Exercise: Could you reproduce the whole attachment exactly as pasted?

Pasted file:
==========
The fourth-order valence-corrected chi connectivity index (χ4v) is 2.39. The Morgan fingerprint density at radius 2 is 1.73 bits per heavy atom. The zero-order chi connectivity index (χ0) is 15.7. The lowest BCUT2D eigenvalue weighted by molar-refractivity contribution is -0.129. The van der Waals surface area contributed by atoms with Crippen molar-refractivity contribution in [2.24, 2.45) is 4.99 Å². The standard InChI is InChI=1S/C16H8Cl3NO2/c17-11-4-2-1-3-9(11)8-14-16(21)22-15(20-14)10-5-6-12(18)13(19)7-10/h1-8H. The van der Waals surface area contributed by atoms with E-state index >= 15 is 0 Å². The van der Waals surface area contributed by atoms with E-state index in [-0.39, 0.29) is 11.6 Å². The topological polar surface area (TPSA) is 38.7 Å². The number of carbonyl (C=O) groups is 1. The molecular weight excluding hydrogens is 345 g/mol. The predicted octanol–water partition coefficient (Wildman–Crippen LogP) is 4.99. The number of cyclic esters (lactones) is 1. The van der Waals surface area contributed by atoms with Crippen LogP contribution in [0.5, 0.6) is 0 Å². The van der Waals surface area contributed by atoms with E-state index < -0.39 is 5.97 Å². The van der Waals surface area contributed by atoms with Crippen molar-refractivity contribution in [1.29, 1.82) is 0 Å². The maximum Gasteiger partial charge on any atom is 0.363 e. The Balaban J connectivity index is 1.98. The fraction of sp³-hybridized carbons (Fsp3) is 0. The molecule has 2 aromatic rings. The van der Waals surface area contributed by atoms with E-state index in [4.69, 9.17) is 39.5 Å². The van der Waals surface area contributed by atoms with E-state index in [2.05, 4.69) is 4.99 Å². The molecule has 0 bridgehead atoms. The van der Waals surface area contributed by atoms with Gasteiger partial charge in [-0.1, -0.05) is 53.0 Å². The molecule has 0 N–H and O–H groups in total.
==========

The fourth-order valence-corrected chi connectivity index (χ4v) is 2.39. The Morgan fingerprint density at radius 2 is 1.73 bits per heavy atom. The zero-order chi connectivity index (χ0) is 15.7. The lowest BCUT2D eigenvalue weighted by molar-refractivity contribution is -0.129. The van der Waals surface area contributed by atoms with Crippen molar-refractivity contribution in [2.24, 2.45) is 4.99 Å². The standard InChI is InChI=1S/C16H8Cl3NO2/c17-11-4-2-1-3-9(11)8-14-16(21)22-15(20-14)10-5-6-12(18)13(19)7-10/h1-8H. The van der Waals surface area contributed by atoms with E-state index >= 15 is 0 Å². The van der Waals surface area contributed by atoms with E-state index in [-0.39, 0.29) is 11.6 Å². The topological polar surface area (TPSA) is 38.7 Å². The number of carbonyl (C=O) groups is 1. The molecular weight excluding hydrogens is 345 g/mol. The predicted octanol–water partition coefficient (Wildman–Crippen LogP) is 4.99. The number of cyclic esters (lactones) is 1. The van der Waals surface area contributed by atoms with Crippen LogP contribution in [0.5, 0.6) is 0 Å². The van der Waals surface area contributed by atoms with E-state index < -0.39 is 5.97 Å². The van der Waals surface area contributed by atoms with Crippen molar-refractivity contribution in [1.29, 1.82) is 0 Å². The maximum Gasteiger partial charge on any atom is 0.363 e. The Balaban J connectivity index is 1.98. The fraction of sp³-hybridized carbons (Fsp3) is 0. The molecule has 2 aromatic rings. The van der Waals surface area contributed by atoms with E-state index in [4.69, 9.17) is 39.5 Å². The van der Waals surface area contributed by atoms with E-state index in [2.05, 4.69) is 4.99 Å². The molecule has 0 bridgehead atoms. The van der Waals surface area contributed by atoms with Gasteiger partial charge in [-0.1, -0.05) is 53.0 Å². The molecule has 0 N–H and O–H groups in total.